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Merimee’s original story stifled the character of Aiché into a box where her husband Tamango drunkenly trades her to the ship’s captain out of anger. Aiché’s role is nothing more than a catalyst for Tamango’s motives to get her back therefore advancing the plot of the story. Berry’s script virtually placated Dandridge into this role with intentions of using her physique to steam up scenes of the film by creating a love triangle of sorts between Tamango, Aiché, and her white slave master. Dandridge, unsatisfied with this notion of her character, pushed Berry and the film’s other writers to make her role more confrontational in which they obliged (Cowans 323).

Tamango’s costume design also caused tension between Dandridge and the creators behind the film. Berry’s son, Denis, recalls how his father’s issues on set were largely due to his ignorance of the European culture and the collaborations within it. Berry hired fashion designer Madame Carbuccina who in turn used costumes designed by contemporary Parisian designers. The film’s assistant director, Jaques Nahum, recalls the outfit that Dandridge originally was meant to wear being so skimpy that it looked like something a Madi Gras dancer would wear. Dandridge apparently took one look at them and refused to do the film (Prime). Dandridge only agree to continue with the project when the wardrobe matched her liking resulting in the full-bodied dress and head scarf that she wears throughout the film.

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Despite the contention between Dandridge and Berry, their compromises make for an engaging powerful film ripe with tenacity and intrigue. Berry’s screenplay highlights the hypocrisy of the mentality that allowed slavery to exist as the Captain proudly intends to treat his slaves well and respectfully, as in one scene when he scolds the ship’s cook for the unappetizing food that his slaves have to eat. Nevertheless, the Captain still utilizes the institution of slavery to keep himself at an advantage and the men and woman on his boat are subjected to his rule. The script allows Dandridge to deliver more sustenance to her role than the stereotypical surface dramas she had participated in Hollywood.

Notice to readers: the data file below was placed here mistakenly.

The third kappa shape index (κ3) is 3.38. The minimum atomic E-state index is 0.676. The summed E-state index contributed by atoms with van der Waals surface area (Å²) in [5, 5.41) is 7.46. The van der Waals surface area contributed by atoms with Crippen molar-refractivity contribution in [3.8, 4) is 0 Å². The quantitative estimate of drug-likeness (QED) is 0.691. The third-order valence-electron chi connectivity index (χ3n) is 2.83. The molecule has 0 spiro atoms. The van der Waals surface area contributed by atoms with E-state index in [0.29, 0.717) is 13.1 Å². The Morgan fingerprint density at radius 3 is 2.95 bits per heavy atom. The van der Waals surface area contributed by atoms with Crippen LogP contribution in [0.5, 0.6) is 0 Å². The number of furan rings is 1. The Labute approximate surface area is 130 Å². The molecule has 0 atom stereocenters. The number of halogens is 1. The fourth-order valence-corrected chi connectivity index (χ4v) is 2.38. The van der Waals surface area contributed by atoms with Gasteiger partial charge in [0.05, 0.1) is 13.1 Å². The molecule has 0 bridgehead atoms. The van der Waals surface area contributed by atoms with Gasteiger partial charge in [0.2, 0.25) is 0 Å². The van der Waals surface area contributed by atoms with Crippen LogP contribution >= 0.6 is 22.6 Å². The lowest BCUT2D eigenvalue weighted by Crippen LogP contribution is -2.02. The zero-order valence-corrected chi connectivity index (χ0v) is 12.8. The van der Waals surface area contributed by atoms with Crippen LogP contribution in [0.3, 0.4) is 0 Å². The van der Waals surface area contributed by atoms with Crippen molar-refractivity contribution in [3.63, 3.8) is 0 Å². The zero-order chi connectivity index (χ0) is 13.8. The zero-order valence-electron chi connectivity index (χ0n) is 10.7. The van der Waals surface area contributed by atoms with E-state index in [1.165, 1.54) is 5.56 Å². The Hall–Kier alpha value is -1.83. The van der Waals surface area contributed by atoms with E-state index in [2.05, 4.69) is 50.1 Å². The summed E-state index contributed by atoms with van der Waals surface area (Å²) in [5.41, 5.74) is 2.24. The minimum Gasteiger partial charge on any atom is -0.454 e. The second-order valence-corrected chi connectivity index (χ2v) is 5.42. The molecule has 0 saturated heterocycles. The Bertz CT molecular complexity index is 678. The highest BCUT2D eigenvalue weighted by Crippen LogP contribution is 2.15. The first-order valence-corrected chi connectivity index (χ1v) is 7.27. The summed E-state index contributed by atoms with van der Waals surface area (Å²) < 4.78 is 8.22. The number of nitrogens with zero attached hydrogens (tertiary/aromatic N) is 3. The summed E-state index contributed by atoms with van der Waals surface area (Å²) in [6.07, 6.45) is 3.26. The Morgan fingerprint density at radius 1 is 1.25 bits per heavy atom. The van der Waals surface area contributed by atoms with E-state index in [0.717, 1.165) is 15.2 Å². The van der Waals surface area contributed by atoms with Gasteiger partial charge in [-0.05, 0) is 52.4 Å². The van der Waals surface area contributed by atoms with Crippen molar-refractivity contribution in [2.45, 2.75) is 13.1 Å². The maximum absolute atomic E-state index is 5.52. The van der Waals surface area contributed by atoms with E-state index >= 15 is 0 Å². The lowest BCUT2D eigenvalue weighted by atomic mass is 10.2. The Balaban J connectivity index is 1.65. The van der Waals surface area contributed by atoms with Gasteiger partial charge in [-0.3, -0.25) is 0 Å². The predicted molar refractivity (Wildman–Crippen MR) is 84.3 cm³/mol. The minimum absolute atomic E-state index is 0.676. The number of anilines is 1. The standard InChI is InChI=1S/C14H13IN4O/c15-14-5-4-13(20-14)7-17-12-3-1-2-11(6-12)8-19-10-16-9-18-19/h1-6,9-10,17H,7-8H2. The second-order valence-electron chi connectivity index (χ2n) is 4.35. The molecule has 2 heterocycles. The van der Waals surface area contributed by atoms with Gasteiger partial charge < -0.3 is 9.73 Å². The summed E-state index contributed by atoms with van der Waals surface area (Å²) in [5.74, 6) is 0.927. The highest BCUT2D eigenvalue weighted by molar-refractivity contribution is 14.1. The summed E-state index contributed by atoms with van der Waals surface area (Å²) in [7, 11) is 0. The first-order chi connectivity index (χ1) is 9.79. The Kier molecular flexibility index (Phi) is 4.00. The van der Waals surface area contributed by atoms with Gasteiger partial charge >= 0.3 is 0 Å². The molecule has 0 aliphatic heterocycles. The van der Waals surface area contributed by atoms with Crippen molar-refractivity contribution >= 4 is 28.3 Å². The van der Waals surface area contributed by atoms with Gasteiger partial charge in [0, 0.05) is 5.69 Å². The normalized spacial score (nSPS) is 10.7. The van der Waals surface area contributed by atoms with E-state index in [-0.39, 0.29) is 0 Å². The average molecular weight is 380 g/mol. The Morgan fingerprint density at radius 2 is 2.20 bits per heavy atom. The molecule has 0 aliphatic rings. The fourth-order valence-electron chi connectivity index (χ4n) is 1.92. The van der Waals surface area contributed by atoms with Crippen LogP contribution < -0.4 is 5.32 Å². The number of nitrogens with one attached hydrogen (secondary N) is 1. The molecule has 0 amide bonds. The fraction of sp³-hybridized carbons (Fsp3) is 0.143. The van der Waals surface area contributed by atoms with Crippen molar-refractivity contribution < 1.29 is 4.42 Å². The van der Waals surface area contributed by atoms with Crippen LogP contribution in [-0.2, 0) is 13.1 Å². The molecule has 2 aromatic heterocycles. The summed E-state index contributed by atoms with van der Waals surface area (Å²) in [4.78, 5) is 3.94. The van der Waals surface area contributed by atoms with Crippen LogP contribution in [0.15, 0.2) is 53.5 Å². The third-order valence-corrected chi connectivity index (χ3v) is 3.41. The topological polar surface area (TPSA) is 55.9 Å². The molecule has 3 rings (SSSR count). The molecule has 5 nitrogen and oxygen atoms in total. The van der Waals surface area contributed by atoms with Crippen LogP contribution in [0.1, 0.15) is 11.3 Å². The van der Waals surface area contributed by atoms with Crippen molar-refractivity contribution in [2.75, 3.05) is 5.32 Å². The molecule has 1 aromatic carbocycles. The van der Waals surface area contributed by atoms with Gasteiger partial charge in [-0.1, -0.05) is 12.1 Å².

Here, Dandridge’s character is more complex and evolves changing mindsets and heart as the film continues. Aiché is given the freedom to deliver a powerhouse speech in which she channels her rage for being branded and beaten by white masters to the Captain who is ignorantly shocked at her disdain. He has convinced himself that he is a just and “good” master, to which Aiché reminds him why he’s scum. Frequently throughout the film Aiché’s hair is long, blowing in the wind. She combats this by wearing a headscarf but the Captain always makes a point to displeasingly take it off her. She later expresses to him how her hair down and flowing is merely something for his pleasure, a way to see her as a white.